Try buying a wheelchair and you’ll notice that they are priced between $99 and $1049 on an average. This isn’t a big deal if you’re living in developed countries but most of the wheelchairs available on the markets aren’t affordable for those residing in the developing regions like Rwanda and others like it. This poses a problem for disabled people, forcing many to get around in makeshift contraptions that don’t serve much purpose and are pretty uncomfortable. With a view to tackling this issue, Catalan designers Clara Romani and Josep Mora have decided to build wheelchairs from cheap and used chairs which are locally available. This cuts down the cost of wheelchairs drastically and gives disadvantaged folk a chance to avail of them.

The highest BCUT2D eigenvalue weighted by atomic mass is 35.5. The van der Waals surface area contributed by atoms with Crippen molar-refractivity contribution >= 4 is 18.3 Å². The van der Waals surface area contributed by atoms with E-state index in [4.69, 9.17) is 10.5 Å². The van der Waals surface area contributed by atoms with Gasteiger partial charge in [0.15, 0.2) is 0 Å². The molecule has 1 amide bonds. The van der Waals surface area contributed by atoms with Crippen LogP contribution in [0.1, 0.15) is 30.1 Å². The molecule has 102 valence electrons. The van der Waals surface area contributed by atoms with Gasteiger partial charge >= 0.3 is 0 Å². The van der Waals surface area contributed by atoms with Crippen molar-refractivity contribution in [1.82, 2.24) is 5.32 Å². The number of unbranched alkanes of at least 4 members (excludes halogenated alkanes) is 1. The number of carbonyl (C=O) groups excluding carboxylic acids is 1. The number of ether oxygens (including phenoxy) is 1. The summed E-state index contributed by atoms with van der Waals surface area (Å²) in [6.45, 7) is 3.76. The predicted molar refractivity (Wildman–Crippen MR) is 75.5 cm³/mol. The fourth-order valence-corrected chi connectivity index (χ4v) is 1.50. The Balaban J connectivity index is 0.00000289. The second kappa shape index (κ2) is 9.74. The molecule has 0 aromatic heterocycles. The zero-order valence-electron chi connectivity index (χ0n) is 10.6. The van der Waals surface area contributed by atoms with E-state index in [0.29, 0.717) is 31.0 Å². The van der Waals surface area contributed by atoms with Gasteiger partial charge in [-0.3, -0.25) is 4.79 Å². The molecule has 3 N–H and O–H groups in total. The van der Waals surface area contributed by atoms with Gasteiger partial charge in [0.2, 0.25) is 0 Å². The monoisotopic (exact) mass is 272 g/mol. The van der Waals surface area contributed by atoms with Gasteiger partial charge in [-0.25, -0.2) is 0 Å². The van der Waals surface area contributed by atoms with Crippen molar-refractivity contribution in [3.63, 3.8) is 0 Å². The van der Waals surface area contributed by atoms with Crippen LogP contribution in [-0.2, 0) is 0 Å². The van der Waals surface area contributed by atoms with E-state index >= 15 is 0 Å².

The idea is wonderfully sustainable and can be mimicked elsewhere in the world. However, it especially targets places that lack resources and money. The designers purchase the wheels used by conventional wheelchairs and combines them with locally sourced materials to create the affordable contraptions. The project is DIY-based and doesn’t require a degree in designing. Moreover, the employment of used chairs means that they are recycled and can help offset the garbage problem.
To understand just how beneficial recycling is to the environment, we need to look at the life cycle of a particular product, from extraction and processing of raw materials to the manufacturing of the product and its final disposal. Recycling creates a system where all unwanted products are brought back to the manufacturers to be used in new products, cutting down cost of production and reducing the need to use brand new materials. Such a project could also help generate employment.
The Catalan duo’s workshop is located inside Gatagara Hospital that engages both staff and patients in the building and fixing process of the recycled wheelchairs. The design uses nothing more that screws and metallic corners to fix the seats to the wheels.